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One Environmental Defender Was Killed Every Other Day in 2022: Analysis

"Governments around the world must urgently address the senseless killings of those who stand up for our planet, including for the protection of its most precious ecosystems."

An Indigenous man takes part in a protest over then missing British journalist Dom Phillips and Brazilian Indigenous affairs specialist Bruno Pereira in June, 2022. Both were later determined to have been murdered -- Image via Twitter


By Jake Johnson, Common Dreams


Nearly 180 environmental defenders were killed around the world last year—around one murder every other day—and more than 1,900 have been killed over the past decade, according to a gruesome new tally released Wednesday by the human rights group Global Witness.


The group published the names of those known to have been killed in 2022 in a report titled Standing Firm, while acknowledging that the "names of many defenders who were killed last year may be missing, and we may never know how many more gave their lives to protect our planet."


The list includes Brazilian Indigenous expert Bruno Pereira and British journalist Dom Phillips, who were shot to death last year in Brazil's imperiled Javari Valley. Brazilian authorities charged several people in connection to the murders, including one individual believed to be the leader of a transnational illegal fishing network.


Brazil was the second-deadliest country for environmental and land defenders last year behind Colombia, where 60 people were murdered in 2022 as they worked to protect their communities and precious ecosystems.


Nearly 90% of the 177 recorded killings in 2022 took place in Latin America.



More than a third of the environmental defenders killed in 2022 were Indigenous, and 39 defenders were killed in the Amazon rainforest, a target of illegal logging, gold mining, and other harmful extraction.


"As guardians of the forest, land and environmental defenders are on the frontline of the Amazon's devastating exploitation," the Global Witness report notes. "They face dangerous companies acting with impunity, ruthless state security forces, and contracted killers. As they stand up against powerful agribusiness, mining, and logging interests, defenders are systematically intimidated, criminalized, attacked, and murdered. Every year, defenders of this priceless biome pay with their lives for protecting their homes, livelihoods, and the health of our planet."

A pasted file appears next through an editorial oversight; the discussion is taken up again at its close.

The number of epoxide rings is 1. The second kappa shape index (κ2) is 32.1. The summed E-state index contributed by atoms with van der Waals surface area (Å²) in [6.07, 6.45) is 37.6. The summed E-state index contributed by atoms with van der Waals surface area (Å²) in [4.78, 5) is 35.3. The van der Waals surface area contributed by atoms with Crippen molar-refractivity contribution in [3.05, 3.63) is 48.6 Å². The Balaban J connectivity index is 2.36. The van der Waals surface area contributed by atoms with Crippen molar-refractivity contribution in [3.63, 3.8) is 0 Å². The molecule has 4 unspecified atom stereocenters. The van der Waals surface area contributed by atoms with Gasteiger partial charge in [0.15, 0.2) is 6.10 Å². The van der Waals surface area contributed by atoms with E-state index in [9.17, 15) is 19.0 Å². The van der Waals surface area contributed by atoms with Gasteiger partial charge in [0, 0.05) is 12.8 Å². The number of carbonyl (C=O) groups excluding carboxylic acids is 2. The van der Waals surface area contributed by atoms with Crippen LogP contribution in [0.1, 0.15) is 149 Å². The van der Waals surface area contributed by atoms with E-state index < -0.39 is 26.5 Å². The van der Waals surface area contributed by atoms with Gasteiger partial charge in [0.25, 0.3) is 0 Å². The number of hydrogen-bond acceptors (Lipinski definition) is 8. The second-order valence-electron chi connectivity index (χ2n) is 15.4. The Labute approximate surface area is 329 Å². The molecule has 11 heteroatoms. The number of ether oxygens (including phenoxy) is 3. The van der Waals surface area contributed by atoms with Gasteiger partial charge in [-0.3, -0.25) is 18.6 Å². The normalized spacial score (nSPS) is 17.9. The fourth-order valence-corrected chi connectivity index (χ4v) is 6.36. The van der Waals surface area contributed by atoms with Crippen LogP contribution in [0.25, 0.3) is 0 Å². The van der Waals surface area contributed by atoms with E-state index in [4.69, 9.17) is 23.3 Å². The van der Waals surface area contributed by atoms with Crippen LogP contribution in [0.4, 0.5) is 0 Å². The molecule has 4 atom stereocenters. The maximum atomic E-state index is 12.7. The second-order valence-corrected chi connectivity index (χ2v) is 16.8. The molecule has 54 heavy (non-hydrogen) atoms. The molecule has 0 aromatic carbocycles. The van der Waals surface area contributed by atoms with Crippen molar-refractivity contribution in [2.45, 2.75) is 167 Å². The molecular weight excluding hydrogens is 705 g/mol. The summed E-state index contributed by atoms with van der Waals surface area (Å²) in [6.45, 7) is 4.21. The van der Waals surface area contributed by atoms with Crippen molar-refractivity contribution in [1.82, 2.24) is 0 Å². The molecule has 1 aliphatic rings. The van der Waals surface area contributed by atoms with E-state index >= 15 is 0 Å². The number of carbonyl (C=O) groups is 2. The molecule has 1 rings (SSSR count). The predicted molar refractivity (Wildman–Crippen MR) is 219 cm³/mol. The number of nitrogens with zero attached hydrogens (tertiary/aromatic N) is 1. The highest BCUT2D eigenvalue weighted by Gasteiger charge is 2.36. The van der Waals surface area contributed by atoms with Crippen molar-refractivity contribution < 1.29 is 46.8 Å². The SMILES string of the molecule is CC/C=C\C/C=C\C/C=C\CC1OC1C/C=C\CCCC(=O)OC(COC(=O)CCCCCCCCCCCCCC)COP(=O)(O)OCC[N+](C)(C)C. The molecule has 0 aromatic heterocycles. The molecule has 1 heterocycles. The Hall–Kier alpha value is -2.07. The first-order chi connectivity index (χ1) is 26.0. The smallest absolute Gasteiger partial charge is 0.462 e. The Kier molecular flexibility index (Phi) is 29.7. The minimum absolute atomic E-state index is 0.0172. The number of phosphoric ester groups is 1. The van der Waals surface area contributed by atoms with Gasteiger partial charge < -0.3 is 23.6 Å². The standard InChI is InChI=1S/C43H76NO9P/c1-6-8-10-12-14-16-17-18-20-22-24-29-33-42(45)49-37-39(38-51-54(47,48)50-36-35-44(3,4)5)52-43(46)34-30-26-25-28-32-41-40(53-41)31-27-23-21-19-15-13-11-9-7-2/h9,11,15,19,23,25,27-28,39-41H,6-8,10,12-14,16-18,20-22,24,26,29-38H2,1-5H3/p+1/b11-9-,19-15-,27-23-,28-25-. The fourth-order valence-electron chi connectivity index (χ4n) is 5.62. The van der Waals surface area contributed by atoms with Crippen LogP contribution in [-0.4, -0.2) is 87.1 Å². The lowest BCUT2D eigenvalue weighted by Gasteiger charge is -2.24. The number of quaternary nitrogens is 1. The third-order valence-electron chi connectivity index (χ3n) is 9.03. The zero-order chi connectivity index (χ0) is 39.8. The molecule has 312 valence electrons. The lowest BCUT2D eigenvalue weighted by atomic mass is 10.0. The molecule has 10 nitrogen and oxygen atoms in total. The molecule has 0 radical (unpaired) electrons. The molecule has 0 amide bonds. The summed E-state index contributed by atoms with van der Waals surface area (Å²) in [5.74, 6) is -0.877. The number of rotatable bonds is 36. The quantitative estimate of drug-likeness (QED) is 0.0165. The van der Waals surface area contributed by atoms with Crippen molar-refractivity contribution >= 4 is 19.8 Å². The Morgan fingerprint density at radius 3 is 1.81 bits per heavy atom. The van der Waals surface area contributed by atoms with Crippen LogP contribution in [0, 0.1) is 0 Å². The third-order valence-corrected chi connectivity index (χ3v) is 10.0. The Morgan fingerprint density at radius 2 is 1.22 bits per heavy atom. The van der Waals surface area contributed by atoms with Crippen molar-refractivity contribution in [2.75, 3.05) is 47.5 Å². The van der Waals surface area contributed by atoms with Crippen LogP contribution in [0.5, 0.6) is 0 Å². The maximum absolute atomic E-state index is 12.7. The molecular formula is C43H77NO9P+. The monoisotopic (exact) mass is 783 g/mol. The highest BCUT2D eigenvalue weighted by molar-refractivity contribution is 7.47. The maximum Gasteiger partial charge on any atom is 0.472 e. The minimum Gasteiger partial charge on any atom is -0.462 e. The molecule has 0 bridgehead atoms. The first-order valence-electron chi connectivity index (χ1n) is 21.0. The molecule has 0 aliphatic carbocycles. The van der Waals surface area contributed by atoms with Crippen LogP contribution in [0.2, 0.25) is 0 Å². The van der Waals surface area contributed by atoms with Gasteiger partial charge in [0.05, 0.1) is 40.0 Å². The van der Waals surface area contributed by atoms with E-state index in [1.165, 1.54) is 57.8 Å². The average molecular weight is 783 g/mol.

Global Witness found that at least 1,390 environmental defenders have been slain since the adoption of the Paris climate accord in 2015 and very few perpetrators have been brought to justice, signaling a lack of commitment to those fighting against the polluting activities that are wrecking the planet.


"Governments around the world must urgently address the senseless killings of those who stand up for our planet, including for the protection of its most precious ecosystems which have a critical role to play in tackling the climate emergency," said Shruti Suresh, co-director of campaigns at Global Witness. "United action is needed at regional, national, and international levels to end the violence and injustice they face. Far too many lives have already been lost. We cannot afford to lose any more."


The new report emphasizes that the killings "are just the tip of the iceberg."


"Beneath that, and largely unreported, are innumerable attacks that, while not taking a defender's life, do radically transform them. This is the case with criminalization," the report says. "Defenders are being forced to confront the very legal system that should be protecting them. According to the international human rights organization Front Line Defenders, criminalization of human rights defenders—including arrest, detention, and legal action—was the most prominent form of attack in 2022, accounting for more than a third (34%) of the year's recorded violations."


Laura Furones, senior adviser to the Land and Environmental Defenders Campaign at Global Witness, said in a statement that "research has shown again and again that Indigenous peoples are the best guardians of the forests and therefore play a fundamental role in mitigating the climate crisis."


"If we are to keep the forests standing, we must recognize that this relies upon the protection of those who call the forest home," Furones added. "Addressing the escalating climate emergency and upholding human rights must go hand in hand."


Jake Johnson is a senior editor and staff writer for Common Dreams.


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